- Ajzen I: Understanding Attitudes and Predicting Social Behavior. 1980, New Jersey: Prentice-Hall, Inc., Englewood Cliffs.Google Scholar
- Jackson C, Smith RA, Conner M: Applying an extended version of the theory of planned behaviour to physical activity. J Sports Sci. 2003, 21: 119-133. 10.1080/0264041031000070976.View ArticlePubMedGoogle Scholar
- Marshall SJ, Biddle SJ: The transtheoretical model of behavior change: a meta-analysis of applications to physical activity and exercise. Ann Behav Med. 2001, 23: 229-246. 10.1207/S15324796ABM2304_2.View ArticlePubMedGoogle Scholar
- De Vries H: Self-efficacy: The third factor besides attitue and subjektive norm as a predictor of behavioral intensions. Health Education Research. 1988, 3: 273-282. 10.1093/her/3.3.273.View ArticleGoogle Scholar
- De Vries H: Predicting stage transitions for smoking cessation applying the attitude-social influence-efficacy model. Psychology and Health,. 1998, 13: 369-385. 10.1080/08870449808406757.View ArticleGoogle Scholar
- Sallis JF, Hovell MF, Hofstetter CR, Faucher P, Elder JP, Blanchard J, Caspersen CJ, Powell KE, Christenson GM: A multivariate study of determinants of vigorous exercise in a community sample. Prev Med. 1989, 18: 20-34. 10.1016/0091-7435(89)90051-0.View ArticlePubMedGoogle Scholar
- Miller WR, Rollnick S: Motivational interviewing: preparing people for change. 2002, New York, The Guilford Press, 2Google Scholar
- Green LW: From research to "best practices" in other settings and populations. Am J Health Behav. 2001, 25: 165-178.View ArticlePubMedGoogle Scholar
- Driever MJ: Are evidenced-based practice and best practice the same?. West J Nurs Res. 2002, 24: 591-597. 10.1177/019394502400446342.View ArticlePubMedGoogle Scholar
- Gubrium JF, Holstein JA: Handbook of interview research: context and method. Edited by: Gubrium JF and Holstein JA. 2001, London, Sage Publications, [http://www.sdu.dk/Bibliotek/Soegning/Katalog.aspx]View ArticleGoogle Scholar
- Ware J, Kosinski M, Turner-Bowker DM, Gandeck MS: User's Manual for the SF-12v2 Health Survey (With a Supplement Documenting SF-12 Health Survey). 2007, Lincoln, Rhode Island, QualityMetric IncorporatedGoogle Scholar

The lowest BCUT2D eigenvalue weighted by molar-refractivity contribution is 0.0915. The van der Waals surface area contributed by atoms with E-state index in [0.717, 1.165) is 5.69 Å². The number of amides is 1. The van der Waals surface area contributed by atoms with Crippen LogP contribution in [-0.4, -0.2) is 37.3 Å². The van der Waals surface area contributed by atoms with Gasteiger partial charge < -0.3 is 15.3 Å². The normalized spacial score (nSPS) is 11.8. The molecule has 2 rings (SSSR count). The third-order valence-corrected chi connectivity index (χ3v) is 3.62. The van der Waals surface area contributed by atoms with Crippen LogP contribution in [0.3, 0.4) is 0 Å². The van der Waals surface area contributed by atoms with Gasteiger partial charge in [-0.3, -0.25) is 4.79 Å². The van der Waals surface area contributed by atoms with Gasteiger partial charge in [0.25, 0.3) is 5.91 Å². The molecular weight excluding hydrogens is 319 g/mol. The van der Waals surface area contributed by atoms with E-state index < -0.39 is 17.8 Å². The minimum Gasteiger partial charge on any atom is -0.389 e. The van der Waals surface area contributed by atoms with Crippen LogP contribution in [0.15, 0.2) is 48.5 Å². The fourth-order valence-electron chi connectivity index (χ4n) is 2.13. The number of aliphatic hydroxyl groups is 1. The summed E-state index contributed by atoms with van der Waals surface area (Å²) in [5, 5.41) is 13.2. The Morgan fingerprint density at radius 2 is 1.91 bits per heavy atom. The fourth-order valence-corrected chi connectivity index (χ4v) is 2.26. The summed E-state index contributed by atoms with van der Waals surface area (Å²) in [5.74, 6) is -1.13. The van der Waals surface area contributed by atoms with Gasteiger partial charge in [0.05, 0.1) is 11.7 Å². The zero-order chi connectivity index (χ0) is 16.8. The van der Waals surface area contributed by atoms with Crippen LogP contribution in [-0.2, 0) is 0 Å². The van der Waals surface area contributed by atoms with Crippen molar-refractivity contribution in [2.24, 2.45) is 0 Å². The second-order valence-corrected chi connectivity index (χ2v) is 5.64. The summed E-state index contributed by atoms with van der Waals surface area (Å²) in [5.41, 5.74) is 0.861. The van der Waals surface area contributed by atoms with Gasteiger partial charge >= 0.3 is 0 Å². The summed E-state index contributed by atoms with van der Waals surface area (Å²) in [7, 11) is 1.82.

- Brooks R: EuroQol: the current state of play. Health Policy. 1996, 37: 53-72. 10.1016/0168-8510(96)00822-6.View ArticlePubMedGoogle Scholar
- Marcus BH, Selby VC, Niaura RS, Rossi JS: Self-efficacy and the stages of exercise behavior change. Res Q Exerc Sport. 1992, 63: 60-66.View ArticlePubMedGoogle Scholar
- Benisovich SV, Rossi JS, Norman GJ, Nigg CR: Development of a multidimensional measure of exercise self-efficacy. 1998, New Orleans, LA, Society of Behavioral Medicine (SBM)Google Scholar
- Nigg CR, Rossi JS, Norman GJ, Benisovich SV: Structure of decisional balance for exercise adoption. Annals of Behavioral Medicine. 1998, 20: S211.Google Scholar
- Nigg CR, Norman GJ, Rossi JS, Benisovich SV: Processes of exercise behavior change: Redeveloping the scale. 1999, San Diego, CA, Society of Behavioral Medicine (SBM)Google Scholar
- Ainsworth BE, Haskell WL, Whitt MC, Irwin ML, Swartz AM, Strath SJ, O'Brien WL, Bassett DR, Schmitz KH, Emplaincourt PO, Jacobs DR, Leon AS: Compendium of physical activities: an update of activity codes and MET intensities. Med Sci Sports Exerc. 2000, 32: S498-S504. 10.1097/00005768-200009001-00009.View ArticlePubMedGoogle Scholar
- Norman A, Bellocco R, Bergstrom A, Wolk A: Validity and reproducibility of self-reported total physical activity--differences by relative weight. Int J Obes Relat Metab Disord. 2001, 25: 682-688. 10.1038/sj.ijo.0801597.View ArticlePubMedGoogle Scholar
- Roset M, Badia X, Mayo NE: Sample size calculations in studies using the EuroQol 5D. Qual Life Res. 1999, 8: 539-549. 10.1023/A:1008973731515.View ArticlePubMedGoogle Scholar
- Kirkwood B, Sterne J: Essential medical statistics. 2003, Malden, Massachussets, Blackwell Science, 2Google Scholar
- Olsen H: Kvalitative Kvaler. Kvalitative metoder og danske kvalitative interviewundersøgelsers kvalitet. 2002, København, Akademisk Forlag A/SGoogle Scholar
- D.G. A: Practical Statistics for Medical Research. 1999, London, Chapman & Hall/CRCGoogle Scholar
- Jorgensen T, Hvenegaard A, Kristensen FB: Health technology assessment in Denmark. Int J Technol Assess Health Care. 2000, 16: 347-381. 10.1017/S0266462300101047.View ArticlePubMedGoogle Scholar
- The pre-publication history for this paper can be accessed here:http://0-www.biomedcentral.com.brum.beds.ac.uk/1472-6963/8/139/prepub
This article is published under license to BioMed Central Ltd. This is an Open Access article distributed under the terms of the Creative Commons Attribution License (http://creativecommons.org/licenses/by/2.0), which permits unrestricted use, distribution, and reproduction in any medium, provided the original work is properly cited.